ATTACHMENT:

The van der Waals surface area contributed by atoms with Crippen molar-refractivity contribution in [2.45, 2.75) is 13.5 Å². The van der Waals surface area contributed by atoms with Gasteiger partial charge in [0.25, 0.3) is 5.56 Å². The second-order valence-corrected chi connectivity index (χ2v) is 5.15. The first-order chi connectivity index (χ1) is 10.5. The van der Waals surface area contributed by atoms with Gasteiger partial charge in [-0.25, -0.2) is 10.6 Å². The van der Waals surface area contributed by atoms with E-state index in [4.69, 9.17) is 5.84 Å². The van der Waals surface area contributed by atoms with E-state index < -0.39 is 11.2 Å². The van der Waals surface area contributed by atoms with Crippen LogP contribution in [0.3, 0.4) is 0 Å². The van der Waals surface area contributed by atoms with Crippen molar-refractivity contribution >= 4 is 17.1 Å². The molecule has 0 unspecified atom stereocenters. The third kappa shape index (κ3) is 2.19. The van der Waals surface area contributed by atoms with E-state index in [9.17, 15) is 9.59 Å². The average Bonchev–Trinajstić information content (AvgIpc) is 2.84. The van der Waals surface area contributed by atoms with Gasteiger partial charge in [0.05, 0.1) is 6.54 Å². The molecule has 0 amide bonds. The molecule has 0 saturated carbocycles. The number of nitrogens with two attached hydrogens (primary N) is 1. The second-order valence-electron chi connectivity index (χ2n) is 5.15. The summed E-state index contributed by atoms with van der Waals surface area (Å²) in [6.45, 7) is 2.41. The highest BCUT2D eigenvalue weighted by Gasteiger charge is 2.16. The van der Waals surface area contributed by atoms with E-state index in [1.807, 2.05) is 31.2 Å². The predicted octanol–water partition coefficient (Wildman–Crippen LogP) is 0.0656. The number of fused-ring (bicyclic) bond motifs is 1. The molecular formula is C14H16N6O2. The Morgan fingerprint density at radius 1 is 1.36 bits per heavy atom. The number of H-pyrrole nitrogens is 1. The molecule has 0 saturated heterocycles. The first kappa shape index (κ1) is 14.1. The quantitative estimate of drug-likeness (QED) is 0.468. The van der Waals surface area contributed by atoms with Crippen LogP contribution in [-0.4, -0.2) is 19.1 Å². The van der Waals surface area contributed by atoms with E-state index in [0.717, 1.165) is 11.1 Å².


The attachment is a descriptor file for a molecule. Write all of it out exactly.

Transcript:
The van der Waals surface area contributed by atoms with Crippen molar-refractivity contribution in [2.45, 2.75) is 13.5 Å². The van der Waals surface area contributed by atoms with Gasteiger partial charge in [0.25, 0.3) is 5.56 Å². The second-order valence-corrected chi connectivity index (χ2v) is 5.15. The first-order chi connectivity index (χ1) is 10.5. The van der Waals surface area contributed by atoms with Gasteiger partial charge in [-0.25, -0.2) is 10.6 Å². The van der Waals surface area contributed by atoms with E-state index in [4.69, 9.17) is 5.84 Å². The van der Waals surface area contributed by atoms with E-state index < -0.39 is 11.2 Å². The van der Waals surface area contributed by atoms with Crippen LogP contribution in [0.3, 0.4) is 0 Å². The van der Waals surface area contributed by atoms with Crippen molar-refractivity contribution >= 4 is 17.1 Å². The molecule has 0 unspecified atom stereocenters. The third kappa shape index (κ3) is 2.19. The van der Waals surface area contributed by atoms with E-state index in [9.17, 15) is 9.59 Å². The average Bonchev–Trinajstić information content (AvgIpc) is 2.84. The van der Waals surface area contributed by atoms with Gasteiger partial charge in [0.05, 0.1) is 6.54 Å². The molecule has 0 amide bonds. The molecule has 0 saturated carbocycles. The number of nitrogens with two attached hydrogens (primary N) is 1. The second-order valence-electron chi connectivity index (χ2n) is 5.15. The summed E-state index contributed by atoms with van der Waals surface area (Å²) in [6.45, 7) is 2.41. The highest BCUT2D eigenvalue weighted by Gasteiger charge is 2.16. The van der Waals surface area contributed by atoms with E-state index in [1.807, 2.05) is 31.2 Å². The predicted octanol–water partition coefficient (Wildman–Crippen LogP) is 0.0656. The number of fused-ring (bicyclic) bond motifs is 1. The molecular formula is C14H16N6O2. The Morgan fingerprint density at radius 1 is 1.36 bits per heavy atom. The number of H-pyrrole nitrogens is 1. The molecule has 0 saturated heterocycles. The first kappa shape index (κ1) is 14.1. The quantitative estimate of drug-likeness (QED) is 0.468. The van der Waals surface area contributed by atoms with Crippen LogP contribution in [-0.4, -0.2) is 19.1 Å². The van der Waals surface area contributed by atoms with E-state index in [0.717, 1.165) is 11.1 Å².